This is a mistake many small businesses make. However, if you don’t define the niche you’re looking to fill, it’ll be very difficult to stand out from the crowd of competitors. If you think you can appeal to everyone, you’ll actually appeal to no one. Take the time to think through who your ideal customer is and why (profit margin, use of repeatable processes, etc.). Then think through the questions that the customer has at every stage in the sales process. Position your company as filling the exact, specific need for that exact, specific person.
5. You have a 30-page business plan
Simpler can be better, and many long-term business owners champion a clear, succinct one-page business plan. While a 30-page business plan will likely get you an “A” in school, focus and adaptability will get you further in the real world. A one-page business plan forces you to condense your thoughts and clarify your focus. Include brief sections on: business concept and success factors, market analysis, competitive analysis, strategy including key competitive strengths, products and services, marketing and sales, operations, and an overview of financials.
6. You think your business model is set and aren’t open to making any changes
A successful small business always needs to evolve with what’s relevant in the marketplace. Invest in regular strategy-planning sessions with your key advisors and employees to intentionally survey what’s going on in the industry and market and how you can position your company to best serve the current need. Creating a habit of this will make your business more resilient as times change.
7. You feel like you know everything there is to know about your industry
A growth mindset and attitude will get you further than a know-it-all attitude. The Neuro-Leadership Institute (NLI) describes a growth mindset as having the continuous belief that improvement is possible and failures are opportunities to learn. If this doesn’t come naturally, make it a point to highlight learnings from challenges and new experiences. Regular debriefings with your team can help you focus on what went well and what can be done differently next time. This is also a great way to role model this kind of mindset with your team.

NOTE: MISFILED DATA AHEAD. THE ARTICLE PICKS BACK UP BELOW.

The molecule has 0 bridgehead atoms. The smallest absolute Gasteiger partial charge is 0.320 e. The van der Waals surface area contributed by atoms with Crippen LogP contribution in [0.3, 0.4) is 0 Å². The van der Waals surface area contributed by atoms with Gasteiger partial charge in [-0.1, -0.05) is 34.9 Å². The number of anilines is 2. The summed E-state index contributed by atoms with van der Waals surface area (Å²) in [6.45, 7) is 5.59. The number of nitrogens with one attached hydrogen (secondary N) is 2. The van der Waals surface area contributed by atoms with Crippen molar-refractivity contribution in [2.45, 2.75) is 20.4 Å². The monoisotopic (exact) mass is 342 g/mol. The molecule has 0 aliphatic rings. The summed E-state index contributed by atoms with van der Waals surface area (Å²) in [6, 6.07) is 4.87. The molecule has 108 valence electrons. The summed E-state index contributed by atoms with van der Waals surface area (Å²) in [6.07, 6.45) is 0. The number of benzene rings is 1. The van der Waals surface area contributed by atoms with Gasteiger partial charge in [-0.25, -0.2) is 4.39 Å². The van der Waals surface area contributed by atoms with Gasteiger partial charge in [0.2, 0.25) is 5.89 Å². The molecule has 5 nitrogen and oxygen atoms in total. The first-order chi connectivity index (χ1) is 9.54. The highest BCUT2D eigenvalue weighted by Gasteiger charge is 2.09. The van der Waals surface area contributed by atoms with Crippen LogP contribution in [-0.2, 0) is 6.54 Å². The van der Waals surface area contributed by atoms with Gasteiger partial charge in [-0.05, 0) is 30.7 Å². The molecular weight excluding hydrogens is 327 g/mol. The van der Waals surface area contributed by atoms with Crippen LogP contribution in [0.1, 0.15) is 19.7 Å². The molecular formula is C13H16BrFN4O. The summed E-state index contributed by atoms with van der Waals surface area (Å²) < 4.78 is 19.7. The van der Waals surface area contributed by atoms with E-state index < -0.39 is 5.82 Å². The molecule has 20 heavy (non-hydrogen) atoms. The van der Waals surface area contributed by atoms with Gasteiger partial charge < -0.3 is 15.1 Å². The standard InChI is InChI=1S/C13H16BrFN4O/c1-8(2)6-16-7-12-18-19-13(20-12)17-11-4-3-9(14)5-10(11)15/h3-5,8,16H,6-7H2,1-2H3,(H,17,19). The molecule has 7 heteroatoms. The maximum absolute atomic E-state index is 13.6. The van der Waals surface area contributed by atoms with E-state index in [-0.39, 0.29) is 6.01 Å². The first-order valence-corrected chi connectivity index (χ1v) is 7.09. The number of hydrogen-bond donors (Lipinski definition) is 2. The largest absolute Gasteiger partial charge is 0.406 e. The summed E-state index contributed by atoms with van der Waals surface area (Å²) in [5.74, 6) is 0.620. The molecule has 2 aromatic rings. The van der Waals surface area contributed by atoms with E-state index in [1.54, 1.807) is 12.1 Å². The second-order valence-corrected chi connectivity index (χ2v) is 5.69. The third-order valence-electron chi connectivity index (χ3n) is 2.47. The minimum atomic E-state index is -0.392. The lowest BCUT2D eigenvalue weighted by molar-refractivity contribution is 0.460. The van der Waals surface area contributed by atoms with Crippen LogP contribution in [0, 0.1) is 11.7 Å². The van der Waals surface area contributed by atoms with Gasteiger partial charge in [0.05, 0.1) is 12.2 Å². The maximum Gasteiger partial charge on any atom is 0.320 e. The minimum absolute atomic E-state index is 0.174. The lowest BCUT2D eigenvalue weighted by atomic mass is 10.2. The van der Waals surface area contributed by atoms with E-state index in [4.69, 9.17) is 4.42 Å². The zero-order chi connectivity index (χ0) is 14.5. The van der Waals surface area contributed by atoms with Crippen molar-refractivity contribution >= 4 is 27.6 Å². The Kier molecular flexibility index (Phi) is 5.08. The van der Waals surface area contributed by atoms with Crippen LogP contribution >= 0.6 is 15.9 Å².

8. You work 18-hour days and never go on vacation
Obviously getting a business off the ground takes a lot of time and attention, but look for ways to work smarter rather than harder. If you continuously put your personal life on hold for your business, both will suffer. Look for ways to create processes and systems out of the things that live only inside your head (and therefore require you), replace yourself where you can, and delegate often.
9. Failure is an option
If it’s no big deal if you move on to something else in a few months, that’s a problem. Small businesses are hard to launch, make profitable, and maintain profitability, but attitude and commitment are everything. There is no failure, only feedback.
If any of these signs seem familiar, there’s hope. Connect with a group of fellow like-minded, growth-minded business owners to brainstorm with and bounce ideas off each other. Encourage one another and share candid feedback. If you can’t find a group like this, start one.
Originally published on Business Insider.